1) The Journal looks at occult fractures in children and when it should be reported to the authorities. 2) Proof that total family involvement is needed to help the obese child. 3) Re-emphasizing the value of home-reading to preschool children.
Dr. Theriot answers a question about CDH, or Congential dislocation of the hips
Often you will see two adults swinging a child between them by her arms as they pass down the street. This can easily lead to Nursemaid Elbow!
My child has pain in his legs. It comes and goes. How serious is this, and should we consult the doctor?
Dr. Theriot takes a look at ganglion cysts—what they are, how they form, and what to do about them.
1. There is no deficit in height growth associated with stimulant treatment for ADD. 2. Routine screening of all children would find cases of dyslipidemia that would not have been indicated by family history.
Dr. Welty looks at a study on the musculoskeletal consequences of being overweight.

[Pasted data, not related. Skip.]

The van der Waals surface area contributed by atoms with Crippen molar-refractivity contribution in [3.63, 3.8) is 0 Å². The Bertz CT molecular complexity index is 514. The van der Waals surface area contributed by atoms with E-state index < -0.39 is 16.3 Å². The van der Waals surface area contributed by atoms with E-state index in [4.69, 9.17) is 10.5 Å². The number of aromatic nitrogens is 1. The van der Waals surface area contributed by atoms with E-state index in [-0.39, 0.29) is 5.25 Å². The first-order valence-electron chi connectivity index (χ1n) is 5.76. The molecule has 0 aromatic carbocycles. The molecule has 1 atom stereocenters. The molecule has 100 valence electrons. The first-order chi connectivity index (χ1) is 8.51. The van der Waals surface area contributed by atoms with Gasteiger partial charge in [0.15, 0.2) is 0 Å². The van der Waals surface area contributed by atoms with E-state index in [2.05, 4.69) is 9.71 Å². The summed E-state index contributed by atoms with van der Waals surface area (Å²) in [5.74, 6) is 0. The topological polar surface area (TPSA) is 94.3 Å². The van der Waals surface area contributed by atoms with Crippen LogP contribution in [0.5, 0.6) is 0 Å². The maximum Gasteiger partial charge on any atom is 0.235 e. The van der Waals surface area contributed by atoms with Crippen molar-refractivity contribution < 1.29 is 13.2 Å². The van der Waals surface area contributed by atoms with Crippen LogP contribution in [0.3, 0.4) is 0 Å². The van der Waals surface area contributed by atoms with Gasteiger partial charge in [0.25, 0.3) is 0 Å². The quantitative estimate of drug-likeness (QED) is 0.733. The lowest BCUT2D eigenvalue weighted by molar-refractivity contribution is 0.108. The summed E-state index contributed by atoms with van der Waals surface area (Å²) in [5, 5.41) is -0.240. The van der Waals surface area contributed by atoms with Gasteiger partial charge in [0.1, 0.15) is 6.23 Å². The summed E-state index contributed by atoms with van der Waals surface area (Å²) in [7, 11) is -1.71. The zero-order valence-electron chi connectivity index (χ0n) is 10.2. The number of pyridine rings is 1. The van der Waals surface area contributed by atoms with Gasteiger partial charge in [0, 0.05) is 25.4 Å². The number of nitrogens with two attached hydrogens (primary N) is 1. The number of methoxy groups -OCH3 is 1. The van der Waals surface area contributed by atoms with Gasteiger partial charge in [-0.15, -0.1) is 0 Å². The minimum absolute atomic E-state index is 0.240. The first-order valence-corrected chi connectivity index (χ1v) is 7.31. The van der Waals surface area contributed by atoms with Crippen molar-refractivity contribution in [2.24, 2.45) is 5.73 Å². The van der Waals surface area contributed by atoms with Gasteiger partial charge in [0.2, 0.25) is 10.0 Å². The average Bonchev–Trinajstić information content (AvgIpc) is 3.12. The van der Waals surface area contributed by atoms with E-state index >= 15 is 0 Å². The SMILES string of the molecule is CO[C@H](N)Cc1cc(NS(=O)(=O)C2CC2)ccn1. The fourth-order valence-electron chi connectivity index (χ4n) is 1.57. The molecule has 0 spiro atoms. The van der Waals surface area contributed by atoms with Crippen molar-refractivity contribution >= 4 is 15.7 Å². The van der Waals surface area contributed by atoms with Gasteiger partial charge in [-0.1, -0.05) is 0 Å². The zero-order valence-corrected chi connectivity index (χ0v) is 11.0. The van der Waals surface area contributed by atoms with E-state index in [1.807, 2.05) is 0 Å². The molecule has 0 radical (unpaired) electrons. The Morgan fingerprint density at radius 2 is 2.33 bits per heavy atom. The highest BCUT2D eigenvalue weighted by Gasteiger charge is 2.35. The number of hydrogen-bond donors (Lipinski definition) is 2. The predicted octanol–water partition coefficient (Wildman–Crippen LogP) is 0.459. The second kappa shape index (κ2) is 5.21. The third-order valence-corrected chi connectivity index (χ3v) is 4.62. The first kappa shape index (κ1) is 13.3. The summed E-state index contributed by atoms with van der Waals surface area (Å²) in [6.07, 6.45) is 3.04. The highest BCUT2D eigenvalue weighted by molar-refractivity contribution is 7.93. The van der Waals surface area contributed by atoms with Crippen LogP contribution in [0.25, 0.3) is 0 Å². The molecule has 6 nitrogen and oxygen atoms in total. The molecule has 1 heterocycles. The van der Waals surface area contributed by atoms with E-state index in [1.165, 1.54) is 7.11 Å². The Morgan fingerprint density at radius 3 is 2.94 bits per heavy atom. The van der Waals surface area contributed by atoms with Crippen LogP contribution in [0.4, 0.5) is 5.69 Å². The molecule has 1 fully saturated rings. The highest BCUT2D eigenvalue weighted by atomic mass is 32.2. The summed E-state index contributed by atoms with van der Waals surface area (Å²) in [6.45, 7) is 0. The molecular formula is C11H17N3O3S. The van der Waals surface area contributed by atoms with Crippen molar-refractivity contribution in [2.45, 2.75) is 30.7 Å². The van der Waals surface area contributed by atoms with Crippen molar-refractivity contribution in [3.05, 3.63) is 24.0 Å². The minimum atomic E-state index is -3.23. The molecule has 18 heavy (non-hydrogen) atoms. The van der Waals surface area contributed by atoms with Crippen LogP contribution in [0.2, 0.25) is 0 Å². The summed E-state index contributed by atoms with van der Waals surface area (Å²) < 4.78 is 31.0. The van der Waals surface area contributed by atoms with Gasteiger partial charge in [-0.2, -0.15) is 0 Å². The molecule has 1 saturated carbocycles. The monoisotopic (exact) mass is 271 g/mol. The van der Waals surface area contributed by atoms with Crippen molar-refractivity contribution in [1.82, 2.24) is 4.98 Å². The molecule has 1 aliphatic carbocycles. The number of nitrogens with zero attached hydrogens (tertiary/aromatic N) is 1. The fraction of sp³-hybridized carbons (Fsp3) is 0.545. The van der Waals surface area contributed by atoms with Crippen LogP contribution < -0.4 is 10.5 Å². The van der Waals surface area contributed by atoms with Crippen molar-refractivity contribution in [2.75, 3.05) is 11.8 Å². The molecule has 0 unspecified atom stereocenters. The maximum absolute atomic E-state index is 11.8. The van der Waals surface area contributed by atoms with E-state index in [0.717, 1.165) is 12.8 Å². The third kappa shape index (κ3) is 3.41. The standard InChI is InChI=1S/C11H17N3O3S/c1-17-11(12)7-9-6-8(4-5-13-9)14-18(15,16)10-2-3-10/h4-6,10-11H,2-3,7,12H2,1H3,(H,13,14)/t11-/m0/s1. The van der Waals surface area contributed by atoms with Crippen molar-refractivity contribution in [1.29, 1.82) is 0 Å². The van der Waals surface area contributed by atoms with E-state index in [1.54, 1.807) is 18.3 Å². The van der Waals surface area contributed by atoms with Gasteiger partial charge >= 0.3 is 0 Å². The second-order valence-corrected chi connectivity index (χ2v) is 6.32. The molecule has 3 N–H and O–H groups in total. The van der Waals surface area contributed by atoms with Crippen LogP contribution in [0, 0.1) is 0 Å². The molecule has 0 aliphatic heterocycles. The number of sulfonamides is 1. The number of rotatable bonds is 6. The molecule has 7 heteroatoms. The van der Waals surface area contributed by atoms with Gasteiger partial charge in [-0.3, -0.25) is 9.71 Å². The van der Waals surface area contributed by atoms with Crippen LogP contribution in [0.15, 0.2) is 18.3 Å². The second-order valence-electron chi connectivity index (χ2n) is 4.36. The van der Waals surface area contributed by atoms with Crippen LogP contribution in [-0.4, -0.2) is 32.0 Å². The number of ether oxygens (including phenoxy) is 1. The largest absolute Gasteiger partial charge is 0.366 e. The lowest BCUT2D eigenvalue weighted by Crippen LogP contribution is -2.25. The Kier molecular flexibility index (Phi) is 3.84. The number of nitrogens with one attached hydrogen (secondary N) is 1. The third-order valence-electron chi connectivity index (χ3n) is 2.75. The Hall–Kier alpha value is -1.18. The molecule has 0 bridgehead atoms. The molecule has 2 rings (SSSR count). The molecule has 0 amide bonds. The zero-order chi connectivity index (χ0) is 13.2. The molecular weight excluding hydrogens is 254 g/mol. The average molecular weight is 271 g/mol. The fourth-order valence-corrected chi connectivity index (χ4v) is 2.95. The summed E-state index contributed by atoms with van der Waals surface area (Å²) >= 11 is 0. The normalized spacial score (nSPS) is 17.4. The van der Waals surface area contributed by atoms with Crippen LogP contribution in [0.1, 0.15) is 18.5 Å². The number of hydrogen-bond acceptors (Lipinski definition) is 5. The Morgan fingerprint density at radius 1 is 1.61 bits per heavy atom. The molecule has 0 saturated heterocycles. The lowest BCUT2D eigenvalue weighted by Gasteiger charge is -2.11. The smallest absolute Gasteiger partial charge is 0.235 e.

A look at the multiple side effects of anabolic steroid use.
Why are his legs so bowed? Will he outgrow it? What can I do to help?
Radiology has come a long way with the advent of CT Scans and MRI’s. Here are the differences in the two imagings.
A look at how much calcium your child needs—and what foods provide good sources of calcium.
Is your pre-teen interested in weightlifting? Dr. Theriot looks at whether weightlifting is safe for your older child.
Dr. Murphy looks at flatfeet and whether it poses an issue for children.
Often parents of young ballet dancers ask their physician about possible injuries connected with the sport. It is true. Ballet can cause damage to the body, just as any physical activity potentially can. It has its own set of injuries, with different types found at each level of expertise.
Conversion reactions are those where there are neurological symptoms, such as fainting, or loss of sensation in a part of the body.
Dr. Theriot answers questions about fractures and a parent's concern regarding an article about vaccinations and hair loss.